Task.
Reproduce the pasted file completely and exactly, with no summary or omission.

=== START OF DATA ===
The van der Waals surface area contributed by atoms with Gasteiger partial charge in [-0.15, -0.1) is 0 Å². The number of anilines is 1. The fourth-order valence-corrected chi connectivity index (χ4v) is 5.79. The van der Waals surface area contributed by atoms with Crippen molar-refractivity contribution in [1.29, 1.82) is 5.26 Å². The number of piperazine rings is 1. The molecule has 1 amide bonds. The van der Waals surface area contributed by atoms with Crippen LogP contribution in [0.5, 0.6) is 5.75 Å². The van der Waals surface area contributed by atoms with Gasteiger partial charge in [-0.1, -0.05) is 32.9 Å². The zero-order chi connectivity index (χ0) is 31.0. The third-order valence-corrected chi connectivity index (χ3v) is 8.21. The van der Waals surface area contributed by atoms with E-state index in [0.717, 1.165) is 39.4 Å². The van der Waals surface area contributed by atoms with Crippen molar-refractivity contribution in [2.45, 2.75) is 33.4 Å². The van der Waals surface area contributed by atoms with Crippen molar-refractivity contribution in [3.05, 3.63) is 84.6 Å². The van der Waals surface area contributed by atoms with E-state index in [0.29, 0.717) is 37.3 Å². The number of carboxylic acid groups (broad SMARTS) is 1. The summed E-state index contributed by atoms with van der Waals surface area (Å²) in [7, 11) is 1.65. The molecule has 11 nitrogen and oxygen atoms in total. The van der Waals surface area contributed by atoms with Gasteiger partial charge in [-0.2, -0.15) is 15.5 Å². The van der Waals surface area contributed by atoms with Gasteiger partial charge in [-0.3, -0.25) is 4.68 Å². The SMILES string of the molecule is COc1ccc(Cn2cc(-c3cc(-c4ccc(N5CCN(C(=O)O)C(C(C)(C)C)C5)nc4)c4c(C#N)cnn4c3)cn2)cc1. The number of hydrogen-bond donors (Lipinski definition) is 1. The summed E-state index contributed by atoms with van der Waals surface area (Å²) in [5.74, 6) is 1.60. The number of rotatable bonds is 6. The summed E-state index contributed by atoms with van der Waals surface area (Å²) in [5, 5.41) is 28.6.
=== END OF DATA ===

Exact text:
The van der Waals surface area contributed by atoms with Gasteiger partial charge in [-0.15, -0.1) is 0 Å². The number of anilines is 1. The fourth-order valence-corrected chi connectivity index (χ4v) is 5.79. The van der Waals surface area contributed by atoms with Crippen molar-refractivity contribution in [1.29, 1.82) is 5.26 Å². The number of piperazine rings is 1. The molecule has 1 amide bonds. The van der Waals surface area contributed by atoms with Crippen LogP contribution in [0.5, 0.6) is 5.75 Å². The van der Waals surface area contributed by atoms with Gasteiger partial charge in [-0.1, -0.05) is 32.9 Å². The zero-order chi connectivity index (χ0) is 31.0. The third-order valence-corrected chi connectivity index (χ3v) is 8.21. The van der Waals surface area contributed by atoms with E-state index in [0.717, 1.165) is 39.4 Å². The van der Waals surface area contributed by atoms with Crippen molar-refractivity contribution in [2.45, 2.75) is 33.4 Å². The van der Waals surface area contributed by atoms with Crippen molar-refractivity contribution in [3.05, 3.63) is 84.6 Å². The van der Waals surface area contributed by atoms with E-state index in [0.29, 0.717) is 37.3 Å². The number of carboxylic acid groups (broad SMARTS) is 1. The summed E-state index contributed by atoms with van der Waals surface area (Å²) in [7, 11) is 1.65. The molecule has 11 nitrogen and oxygen atoms in total. The van der Waals surface area contributed by atoms with Gasteiger partial charge in [-0.2, -0.15) is 15.5 Å². The van der Waals surface area contributed by atoms with Gasteiger partial charge in [-0.3, -0.25) is 4.68 Å². The SMILES string of the molecule is COc1ccc(Cn2cc(-c3cc(-c4ccc(N5CCN(C(=O)O)C(C(C)(C)C)C5)nc4)c4c(C#N)cnn4c3)cn2)cc1. The number of hydrogen-bond donors (Lipinski definition) is 1. The summed E-state index contributed by atoms with van der Waals surface area (Å²) in [5.74, 6) is 1.60. The number of rotatable bonds is 6. The summed E-state index contributed by atoms with van der Waals surface area (Å²) in [5, 5.41) is 28.6.